NORMAN — Help with college funding is a benefit earned by members of the U.S. armed forces. It was inevitable that the popular program would be cut as part of the federal spending cuts that took effect March 1. (The first rule of government budget cutting seems to be the elimination of popular programs that have constituencies.)
New Defense Secretary Chuck Hagel should make it one of his first priorities to find a way to continue the tuition assistance program for the thousands of active-duty service members who are taking college classes.
The ban won’t impact students currently enrolled but will hit college campuses for the summer and fall semesters. Typically, tuition assistance pays service members an extra $250 per semester hour or up to $4,500 per year.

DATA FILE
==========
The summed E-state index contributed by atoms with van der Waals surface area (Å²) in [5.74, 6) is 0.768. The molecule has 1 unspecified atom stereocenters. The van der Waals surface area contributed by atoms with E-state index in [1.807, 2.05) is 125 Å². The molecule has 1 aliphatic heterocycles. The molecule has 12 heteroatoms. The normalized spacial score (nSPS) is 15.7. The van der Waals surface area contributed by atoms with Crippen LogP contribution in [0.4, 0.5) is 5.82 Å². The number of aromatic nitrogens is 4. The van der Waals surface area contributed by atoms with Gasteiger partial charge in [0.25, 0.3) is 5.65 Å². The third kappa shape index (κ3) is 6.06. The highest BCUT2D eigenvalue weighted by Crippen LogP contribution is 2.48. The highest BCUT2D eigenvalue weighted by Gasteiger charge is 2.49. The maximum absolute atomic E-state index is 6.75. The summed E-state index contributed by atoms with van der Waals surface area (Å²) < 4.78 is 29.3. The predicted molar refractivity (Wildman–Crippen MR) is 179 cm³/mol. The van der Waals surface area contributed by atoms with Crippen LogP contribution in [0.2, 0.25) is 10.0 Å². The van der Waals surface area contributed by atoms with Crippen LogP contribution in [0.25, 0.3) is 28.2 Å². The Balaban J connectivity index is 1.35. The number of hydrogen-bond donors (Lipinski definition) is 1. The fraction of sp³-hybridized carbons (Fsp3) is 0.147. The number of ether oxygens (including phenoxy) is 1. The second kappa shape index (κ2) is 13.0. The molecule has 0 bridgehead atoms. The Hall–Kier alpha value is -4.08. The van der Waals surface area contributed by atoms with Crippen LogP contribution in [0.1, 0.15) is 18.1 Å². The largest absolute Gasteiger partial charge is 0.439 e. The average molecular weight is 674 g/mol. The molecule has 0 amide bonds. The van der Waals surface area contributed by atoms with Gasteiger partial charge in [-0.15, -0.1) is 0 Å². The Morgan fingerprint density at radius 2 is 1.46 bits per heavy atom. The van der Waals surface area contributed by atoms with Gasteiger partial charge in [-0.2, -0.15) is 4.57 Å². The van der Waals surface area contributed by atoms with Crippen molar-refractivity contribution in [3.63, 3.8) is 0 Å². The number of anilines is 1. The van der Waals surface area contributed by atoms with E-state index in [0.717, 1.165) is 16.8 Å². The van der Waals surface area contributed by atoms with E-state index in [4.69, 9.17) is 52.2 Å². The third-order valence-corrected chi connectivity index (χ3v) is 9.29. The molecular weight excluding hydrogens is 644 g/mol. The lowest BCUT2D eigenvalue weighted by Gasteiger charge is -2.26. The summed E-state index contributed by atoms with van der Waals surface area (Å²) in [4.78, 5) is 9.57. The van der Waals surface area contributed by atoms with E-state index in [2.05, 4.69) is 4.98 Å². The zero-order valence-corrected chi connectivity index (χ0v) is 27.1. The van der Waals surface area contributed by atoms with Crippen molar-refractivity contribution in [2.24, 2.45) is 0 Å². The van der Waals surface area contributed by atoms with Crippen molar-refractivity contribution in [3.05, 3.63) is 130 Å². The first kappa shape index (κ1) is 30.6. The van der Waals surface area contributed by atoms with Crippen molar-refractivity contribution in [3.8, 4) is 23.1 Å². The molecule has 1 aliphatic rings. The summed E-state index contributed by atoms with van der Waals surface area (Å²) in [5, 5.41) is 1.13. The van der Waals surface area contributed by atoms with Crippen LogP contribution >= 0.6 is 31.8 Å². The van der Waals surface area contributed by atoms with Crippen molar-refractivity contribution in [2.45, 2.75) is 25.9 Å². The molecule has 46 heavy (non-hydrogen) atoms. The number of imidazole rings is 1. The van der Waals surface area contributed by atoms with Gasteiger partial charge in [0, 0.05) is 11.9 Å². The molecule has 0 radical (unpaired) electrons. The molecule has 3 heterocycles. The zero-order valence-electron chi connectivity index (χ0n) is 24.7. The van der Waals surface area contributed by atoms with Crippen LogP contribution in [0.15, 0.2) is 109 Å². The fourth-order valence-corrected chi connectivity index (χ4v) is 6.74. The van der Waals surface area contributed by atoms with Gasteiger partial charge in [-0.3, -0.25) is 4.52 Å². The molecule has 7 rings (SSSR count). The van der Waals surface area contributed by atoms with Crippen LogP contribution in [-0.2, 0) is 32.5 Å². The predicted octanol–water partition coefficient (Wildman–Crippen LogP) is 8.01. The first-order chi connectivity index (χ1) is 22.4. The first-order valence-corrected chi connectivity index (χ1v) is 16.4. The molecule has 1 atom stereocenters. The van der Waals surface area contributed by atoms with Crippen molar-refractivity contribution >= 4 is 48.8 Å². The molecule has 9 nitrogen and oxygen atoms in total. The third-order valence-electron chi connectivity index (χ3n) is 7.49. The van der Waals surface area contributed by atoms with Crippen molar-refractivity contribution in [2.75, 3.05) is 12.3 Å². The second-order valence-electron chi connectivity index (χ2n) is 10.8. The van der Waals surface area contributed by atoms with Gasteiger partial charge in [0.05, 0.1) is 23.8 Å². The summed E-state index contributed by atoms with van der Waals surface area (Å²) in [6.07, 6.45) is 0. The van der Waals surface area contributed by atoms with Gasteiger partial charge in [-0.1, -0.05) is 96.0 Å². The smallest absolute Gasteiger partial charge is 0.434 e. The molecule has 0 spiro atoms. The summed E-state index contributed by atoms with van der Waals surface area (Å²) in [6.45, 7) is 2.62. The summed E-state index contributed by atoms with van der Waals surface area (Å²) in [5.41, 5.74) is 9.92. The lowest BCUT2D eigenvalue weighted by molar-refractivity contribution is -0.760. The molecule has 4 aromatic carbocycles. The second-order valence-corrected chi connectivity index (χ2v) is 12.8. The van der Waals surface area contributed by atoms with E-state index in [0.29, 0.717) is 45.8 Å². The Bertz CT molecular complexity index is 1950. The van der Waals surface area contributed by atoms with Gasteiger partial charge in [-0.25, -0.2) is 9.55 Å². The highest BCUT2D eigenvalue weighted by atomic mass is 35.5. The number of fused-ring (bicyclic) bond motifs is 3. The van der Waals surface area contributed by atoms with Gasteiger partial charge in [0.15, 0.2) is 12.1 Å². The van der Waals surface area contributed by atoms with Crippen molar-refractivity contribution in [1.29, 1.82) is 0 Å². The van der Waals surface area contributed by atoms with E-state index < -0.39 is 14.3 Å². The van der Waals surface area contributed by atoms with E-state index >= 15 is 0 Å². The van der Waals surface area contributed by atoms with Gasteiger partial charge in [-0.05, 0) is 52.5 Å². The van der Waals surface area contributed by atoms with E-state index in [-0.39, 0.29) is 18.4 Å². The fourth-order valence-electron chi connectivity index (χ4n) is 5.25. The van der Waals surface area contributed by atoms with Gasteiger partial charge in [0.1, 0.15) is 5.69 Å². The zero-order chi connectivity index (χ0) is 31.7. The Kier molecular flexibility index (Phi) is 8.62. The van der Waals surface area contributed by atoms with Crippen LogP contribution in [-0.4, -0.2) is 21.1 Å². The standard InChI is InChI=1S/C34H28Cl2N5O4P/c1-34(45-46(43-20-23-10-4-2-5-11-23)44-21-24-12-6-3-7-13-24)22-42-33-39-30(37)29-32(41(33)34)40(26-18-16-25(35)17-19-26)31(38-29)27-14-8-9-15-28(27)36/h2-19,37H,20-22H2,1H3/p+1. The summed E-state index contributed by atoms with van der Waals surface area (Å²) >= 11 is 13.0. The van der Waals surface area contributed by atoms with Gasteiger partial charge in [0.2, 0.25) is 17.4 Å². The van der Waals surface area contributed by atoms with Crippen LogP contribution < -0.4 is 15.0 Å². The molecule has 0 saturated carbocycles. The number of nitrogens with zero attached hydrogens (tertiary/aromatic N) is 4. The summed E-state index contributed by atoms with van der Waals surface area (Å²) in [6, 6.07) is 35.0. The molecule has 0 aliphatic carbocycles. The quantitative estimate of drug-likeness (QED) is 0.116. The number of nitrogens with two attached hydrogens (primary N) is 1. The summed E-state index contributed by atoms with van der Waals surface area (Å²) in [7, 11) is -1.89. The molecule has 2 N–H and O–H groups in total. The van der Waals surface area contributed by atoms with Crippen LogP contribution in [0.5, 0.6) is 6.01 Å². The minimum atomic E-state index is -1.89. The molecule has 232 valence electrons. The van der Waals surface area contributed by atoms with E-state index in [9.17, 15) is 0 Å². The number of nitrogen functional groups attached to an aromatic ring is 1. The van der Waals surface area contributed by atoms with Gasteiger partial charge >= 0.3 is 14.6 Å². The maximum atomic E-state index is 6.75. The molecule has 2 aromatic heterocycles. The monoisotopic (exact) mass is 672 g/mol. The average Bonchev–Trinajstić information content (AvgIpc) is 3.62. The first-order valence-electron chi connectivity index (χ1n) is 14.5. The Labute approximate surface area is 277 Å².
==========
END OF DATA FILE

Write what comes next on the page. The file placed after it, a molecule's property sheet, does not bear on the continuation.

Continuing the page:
The Air Force announced this week that it has suspended the payments. The U.S. Army, Marine Corps and Coast Guard suspended their programs earlier this month, and the U.S. Navy is weighing its options.
Hundreds of service members take courses through the University of Oklahoma at its operations throughout the world. The ban will hurt service member morale as well as damage efforts to recruit those who have college hours as part of their career goals.